While also recognized alongside Maag during Monday’s council meeting, Steppig actually retired last year after his 30 years with the city were over.
While not exactly a Waterloo native, Steppig moved to the community in the sixth grade, later graduating from Gibault Catholic High School.
Looking to minimize his time spent in academia, he attended Rankin Technical School to study industrial electric for two years.
Like Maag, Steppig said he’s long had an affinity for hands-on work.
“I was always better with my hands than schoolbooks, and I’m very mechanically inclined, can take things apart and put them together,” Steppig said.
After Rankin, Steppig joined up with 309 Union Hall in Collinsville, a labor union for electricians, mechanics and other trade professions.
Steppig worked with them as a wireman for a time, but around 1991, work became rather sparse and difficult, so he too sought one of the utility openings in Waterloo.
Steppig explained his inclination for the electrical trade, noting his interest might largely be explained by one incident as a child.
“For some reason the electric field just roped me in,” Steppig said. “I think it had something to do with when I was a little kid, and I stuck a screwdriver in the light socket of the Christmas tree, and there was an arc, and it’s like, “I wonder what that was? Now all the lights are out in the house.’”
As a foreman, Steppig’s duties largely revolved around managing tools, materials and worker oversight, though he spent plenty of time himself working with his hands after a four-year lineman apprenticeship with the city.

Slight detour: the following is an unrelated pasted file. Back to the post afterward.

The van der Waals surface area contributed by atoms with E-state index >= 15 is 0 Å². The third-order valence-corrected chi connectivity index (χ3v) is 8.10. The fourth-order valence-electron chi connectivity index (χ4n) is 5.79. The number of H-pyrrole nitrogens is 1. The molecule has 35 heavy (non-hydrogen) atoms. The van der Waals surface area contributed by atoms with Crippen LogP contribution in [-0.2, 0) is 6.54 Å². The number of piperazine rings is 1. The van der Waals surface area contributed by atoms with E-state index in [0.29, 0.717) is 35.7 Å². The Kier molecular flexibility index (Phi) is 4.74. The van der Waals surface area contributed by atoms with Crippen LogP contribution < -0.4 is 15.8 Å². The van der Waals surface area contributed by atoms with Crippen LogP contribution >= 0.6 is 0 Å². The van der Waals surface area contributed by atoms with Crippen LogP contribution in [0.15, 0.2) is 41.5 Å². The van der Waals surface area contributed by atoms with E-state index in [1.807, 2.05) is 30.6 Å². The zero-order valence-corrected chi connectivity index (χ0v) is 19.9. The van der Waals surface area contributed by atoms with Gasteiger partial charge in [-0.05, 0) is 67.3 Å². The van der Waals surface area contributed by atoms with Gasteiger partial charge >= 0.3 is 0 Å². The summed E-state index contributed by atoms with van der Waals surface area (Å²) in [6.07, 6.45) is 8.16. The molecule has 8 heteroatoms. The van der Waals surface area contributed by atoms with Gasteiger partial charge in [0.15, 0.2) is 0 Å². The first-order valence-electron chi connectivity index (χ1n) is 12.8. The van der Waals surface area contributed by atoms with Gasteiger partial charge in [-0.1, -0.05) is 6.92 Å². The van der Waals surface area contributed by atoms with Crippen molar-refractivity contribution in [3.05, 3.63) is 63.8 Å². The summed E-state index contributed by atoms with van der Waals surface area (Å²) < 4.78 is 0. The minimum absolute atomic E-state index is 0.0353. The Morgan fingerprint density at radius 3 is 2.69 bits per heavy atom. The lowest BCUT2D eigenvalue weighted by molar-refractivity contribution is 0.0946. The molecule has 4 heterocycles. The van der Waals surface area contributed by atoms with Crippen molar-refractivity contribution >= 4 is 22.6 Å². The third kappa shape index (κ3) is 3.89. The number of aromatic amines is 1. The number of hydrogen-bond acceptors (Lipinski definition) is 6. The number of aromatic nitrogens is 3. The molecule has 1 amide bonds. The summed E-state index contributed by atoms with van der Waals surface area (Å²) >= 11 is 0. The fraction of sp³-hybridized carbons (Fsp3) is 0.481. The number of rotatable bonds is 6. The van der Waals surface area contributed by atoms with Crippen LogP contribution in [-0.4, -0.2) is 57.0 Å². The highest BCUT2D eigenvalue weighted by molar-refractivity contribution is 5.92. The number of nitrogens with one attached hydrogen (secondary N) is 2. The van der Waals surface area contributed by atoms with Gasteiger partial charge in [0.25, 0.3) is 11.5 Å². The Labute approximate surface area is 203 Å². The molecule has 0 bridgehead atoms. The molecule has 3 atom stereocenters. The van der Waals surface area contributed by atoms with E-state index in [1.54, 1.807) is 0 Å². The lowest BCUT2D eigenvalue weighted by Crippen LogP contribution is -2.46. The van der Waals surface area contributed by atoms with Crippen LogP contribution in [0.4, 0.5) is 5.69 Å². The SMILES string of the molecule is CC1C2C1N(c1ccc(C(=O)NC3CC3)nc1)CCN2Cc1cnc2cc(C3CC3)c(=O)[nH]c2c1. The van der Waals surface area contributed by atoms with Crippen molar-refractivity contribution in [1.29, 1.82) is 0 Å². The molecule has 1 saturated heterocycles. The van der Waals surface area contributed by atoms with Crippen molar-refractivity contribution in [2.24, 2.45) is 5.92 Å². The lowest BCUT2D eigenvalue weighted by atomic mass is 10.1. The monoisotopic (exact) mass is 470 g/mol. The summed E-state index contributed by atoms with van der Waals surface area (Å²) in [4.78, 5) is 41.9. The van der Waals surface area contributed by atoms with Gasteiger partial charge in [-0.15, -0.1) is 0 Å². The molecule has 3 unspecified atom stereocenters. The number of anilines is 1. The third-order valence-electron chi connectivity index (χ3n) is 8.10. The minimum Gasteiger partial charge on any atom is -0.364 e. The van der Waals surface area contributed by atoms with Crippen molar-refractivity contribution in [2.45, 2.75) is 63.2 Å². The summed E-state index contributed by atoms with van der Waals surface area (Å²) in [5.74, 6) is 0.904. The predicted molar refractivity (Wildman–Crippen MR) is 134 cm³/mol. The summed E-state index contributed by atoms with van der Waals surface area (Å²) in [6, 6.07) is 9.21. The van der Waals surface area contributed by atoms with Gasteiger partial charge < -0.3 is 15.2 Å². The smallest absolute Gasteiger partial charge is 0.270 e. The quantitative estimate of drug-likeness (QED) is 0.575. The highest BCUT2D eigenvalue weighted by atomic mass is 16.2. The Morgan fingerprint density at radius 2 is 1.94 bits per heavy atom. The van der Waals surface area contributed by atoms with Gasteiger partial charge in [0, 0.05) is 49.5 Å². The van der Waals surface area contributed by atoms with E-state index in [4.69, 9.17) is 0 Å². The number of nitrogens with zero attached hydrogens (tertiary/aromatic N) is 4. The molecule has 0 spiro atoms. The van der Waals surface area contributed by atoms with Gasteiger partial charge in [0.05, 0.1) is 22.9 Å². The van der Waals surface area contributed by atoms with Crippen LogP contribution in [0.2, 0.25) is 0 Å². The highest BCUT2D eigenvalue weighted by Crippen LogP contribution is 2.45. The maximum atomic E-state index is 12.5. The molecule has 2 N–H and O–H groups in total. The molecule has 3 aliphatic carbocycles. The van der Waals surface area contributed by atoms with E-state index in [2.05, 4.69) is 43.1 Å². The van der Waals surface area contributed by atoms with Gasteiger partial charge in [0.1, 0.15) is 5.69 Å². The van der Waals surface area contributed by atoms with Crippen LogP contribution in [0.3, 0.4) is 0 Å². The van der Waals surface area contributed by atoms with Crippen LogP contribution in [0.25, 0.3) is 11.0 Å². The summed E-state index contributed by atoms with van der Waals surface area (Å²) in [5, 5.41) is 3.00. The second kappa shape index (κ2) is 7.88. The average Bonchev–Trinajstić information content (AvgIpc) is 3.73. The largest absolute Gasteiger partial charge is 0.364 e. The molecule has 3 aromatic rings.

He spoke about the work that came as the city expanded and added new subdivisions, recalling how he and his team set up over seven miles of wiring one year.
Steppig echoed Maag’s sentiments regarding storm repair and mutual aid with municipalities in Southern Illinois, adding he would always watch the weather before bed to know if something was coming.
His job satisfaction came largely from the sheer variety of work.
“It was never the same, that’s what I really enjoyed about it,” Steppig said. “One day we’d be working on high voltage, 13,200 volts, and then maybe two hours later you’re working at a lift station for the sewer department working on 110 volts. It was never the same.”
Steppig also spoke quite highly about all the people he got to know and work with on the job, including Waterloo Director of Public Works Tim Birk and longtime alderman Charlie Metzger, who was closely involved with the city’s electric operations.
Things became rather difficult in last few years as the COVID-19 pandemic caused plenty of trouble in getting materials.
While it marked his 30th year with the city, Steppig’s departure last year also came as he decided he simply didn’t need the stress that came with the job.
Having dealt with health problems for some time, a recent upturn also seemed to be a good reason to step away.
Steppig said that, as he has been forced to rely on dialysis for some time, a kidney replacement shortly after retirement has been thoroughly refreshing – he plans to continue enjoying the freedom that’s come with it.
“My health is improved, and we’re doing more traveling now because we don’t have to be tied to that machine,” Steppig said. “I’ve been told by a lot of people, ‘Oh your yard sure looks nice.’ Well now I have time to do it!”